anything should be eaten is a prejudice; which is also sometimes called
an ideal.

  '_What's Wrong with the World._'


There are some people who state that the exterior, sex, or physique
of another person is indifferent to them, that they care only for the
communion of mind with mind; but these people need not detain us. There
are some statements that no one ever thinks of believing, however often
they are made.

  '_The Defendant._'


There are two rooted spiritual realities out of which grow all kinds
of democratic conception or sentiment of human equality. There are two
things in which all men are manifestly and unmistakably equal. They are
not equally clever or equally muscular or equally fat, as the sages
of the modern reaction (with piercing insight) perceive. But this is
a spiritual certainty, that all men are tragic. And this, again, is
an equally sublime spiritual certainty, that all men are comic. No
special and private sorrow can be so dreadful as the fact of having
to die. And no freak or deformity can be so funny as the mere fact of
having two legs. Every man is important if he loses his life; and every
man is funny if he loses his hat, and has to run after it. And the
universal test everywhere of whether a thing is popular, of the people,
is whether it employs vigorously these extremes of the tragic and the

  '_Charles Dickens._'


Now the reason why our fathers did not make marriage, in the
middle-aged and static sense, the subject of their plays was a very
simple one; it was that a play is a very bad place for discussing
that topic. You cannot easily make a good drama out of the success or
failure of a marriage, just as you could not make a good drama out of
the growth of an oak-tree or the decay of an empire. As Polonius very
reasonably observed, it is too long. A happy love-affair will make a
drama simply because it is dramatic; it depends on an ultimate yes or
no. But a happy marriage is not dramatic; perhaps it would be less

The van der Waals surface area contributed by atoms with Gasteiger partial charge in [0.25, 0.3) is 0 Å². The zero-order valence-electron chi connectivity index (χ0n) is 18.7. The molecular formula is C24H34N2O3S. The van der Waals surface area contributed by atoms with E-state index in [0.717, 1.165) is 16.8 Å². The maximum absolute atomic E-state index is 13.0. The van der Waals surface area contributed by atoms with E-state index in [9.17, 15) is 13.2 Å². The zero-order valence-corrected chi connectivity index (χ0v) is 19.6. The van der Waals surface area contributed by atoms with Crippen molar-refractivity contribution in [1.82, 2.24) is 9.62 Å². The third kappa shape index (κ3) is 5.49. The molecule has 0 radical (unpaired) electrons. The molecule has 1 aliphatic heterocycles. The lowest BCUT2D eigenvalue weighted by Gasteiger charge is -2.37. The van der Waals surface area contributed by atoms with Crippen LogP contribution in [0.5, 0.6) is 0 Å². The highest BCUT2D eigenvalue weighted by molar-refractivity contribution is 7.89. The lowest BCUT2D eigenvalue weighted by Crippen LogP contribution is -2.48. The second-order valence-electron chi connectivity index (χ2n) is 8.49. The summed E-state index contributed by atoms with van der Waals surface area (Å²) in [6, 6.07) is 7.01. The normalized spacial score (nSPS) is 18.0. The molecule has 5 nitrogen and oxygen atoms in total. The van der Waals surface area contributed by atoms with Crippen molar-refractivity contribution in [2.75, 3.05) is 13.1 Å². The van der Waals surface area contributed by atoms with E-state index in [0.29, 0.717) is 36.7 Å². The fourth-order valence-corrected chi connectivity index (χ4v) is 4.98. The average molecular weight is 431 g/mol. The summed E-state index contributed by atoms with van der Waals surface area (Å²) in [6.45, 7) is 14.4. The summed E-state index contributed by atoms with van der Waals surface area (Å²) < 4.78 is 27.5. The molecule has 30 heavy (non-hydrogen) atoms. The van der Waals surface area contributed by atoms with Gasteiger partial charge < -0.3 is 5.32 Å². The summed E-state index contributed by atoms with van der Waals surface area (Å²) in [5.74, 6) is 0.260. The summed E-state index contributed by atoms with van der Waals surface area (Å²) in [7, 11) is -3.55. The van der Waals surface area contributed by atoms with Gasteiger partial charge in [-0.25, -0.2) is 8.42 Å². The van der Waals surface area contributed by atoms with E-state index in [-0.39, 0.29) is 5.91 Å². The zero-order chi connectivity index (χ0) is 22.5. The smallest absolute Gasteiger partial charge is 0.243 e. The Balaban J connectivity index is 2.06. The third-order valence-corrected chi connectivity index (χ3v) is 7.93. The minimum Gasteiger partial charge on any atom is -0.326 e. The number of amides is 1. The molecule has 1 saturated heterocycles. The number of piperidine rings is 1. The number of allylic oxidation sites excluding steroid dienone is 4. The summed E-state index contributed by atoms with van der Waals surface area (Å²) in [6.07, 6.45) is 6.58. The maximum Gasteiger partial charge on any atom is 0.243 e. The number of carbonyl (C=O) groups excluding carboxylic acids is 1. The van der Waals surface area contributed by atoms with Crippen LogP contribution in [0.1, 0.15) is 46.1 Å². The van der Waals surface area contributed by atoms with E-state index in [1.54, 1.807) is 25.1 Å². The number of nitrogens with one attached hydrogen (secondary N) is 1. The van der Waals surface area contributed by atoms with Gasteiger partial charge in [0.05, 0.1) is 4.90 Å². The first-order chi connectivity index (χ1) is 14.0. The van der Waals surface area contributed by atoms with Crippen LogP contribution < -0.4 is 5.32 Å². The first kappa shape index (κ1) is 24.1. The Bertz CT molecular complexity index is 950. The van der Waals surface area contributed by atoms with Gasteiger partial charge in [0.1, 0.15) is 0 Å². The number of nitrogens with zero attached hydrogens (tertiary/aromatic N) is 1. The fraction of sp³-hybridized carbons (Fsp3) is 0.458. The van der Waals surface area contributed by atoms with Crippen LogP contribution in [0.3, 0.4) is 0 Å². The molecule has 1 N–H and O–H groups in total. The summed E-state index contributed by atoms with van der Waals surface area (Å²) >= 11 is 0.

happy if it were. The essence of a romantic heroine is that she asks
herself an intense question; but the essence of a sensible wife is
that she is much too sensible to ask herself any questions at all. All
the things that make monogamy a success are in their nature undramatic
things, the silent growth of an instinctive confidence, the common
wounds and victories, the accumulation of customs, the rich maturing
of old jokes. Sane marriage is an untheatrical thing; it is therefore
not surprising that most modern dramatists have devoted themselves to
insane marriage.

  '_George Bernard Shaw._'


If Americans can be divorced for 'incompatibility of temper,' I cannot
conceive why they are not all divorced. I have known many happy
marriages, but never a compatible one. The whole aim of marriage is
to fight through and survive the instant when incompatibility becomes
unquestionable. For a man and a woman, as such, are incompatible.

  '_What's Wrong with the World._'


Of a sane man there is only one safe definition: he is a man who can
have tragedy in his heart and comedy in his head.

  '_Tremendous Trifles._'


The artistic temperament is a disease that afflicts amateurs.



It is constantly assumed, especially in our Tolstoian tendencies, that
when the lion lies down with the lamb the lion becomes lamb-like. But
that is brutal annexation and imperialism on the part of the lamb.
That is simply the lamb absorbing the lion instead of the lion eating
the lamb. The real problem is--Can the lion lie down with the lamb
and still retain his royal ferocity? That is the problem the Church
attempted; _that_ is the miracle she achieved.



Nothing is important except the fate of the soul; and literature is
only redeemed from an utter triviality, surpassing that of naughts and
crosses, by the fact that it describes not the world around us, or
the things on the retina of the eye, or the enormous irrelevancy of
encyclopædias, but some condition to which the human spirit can come.

  _Introduction to 'The Old Curiosity Shop.'_


It is neither blood nor rain that has made England, but hope--the thing
all those dead men have desired. France was not France because she was
made to be by the skulls of the Celts or by the sun of Gaul. France was
France because she chose.

  '_George Bernard Shaw._'


A man must be partly a one-idead man because he is a one-weaponed
man--and he is flung naked into the fight. In short, he must (as the
books on Success say) give 'his best'; and what a small part of a man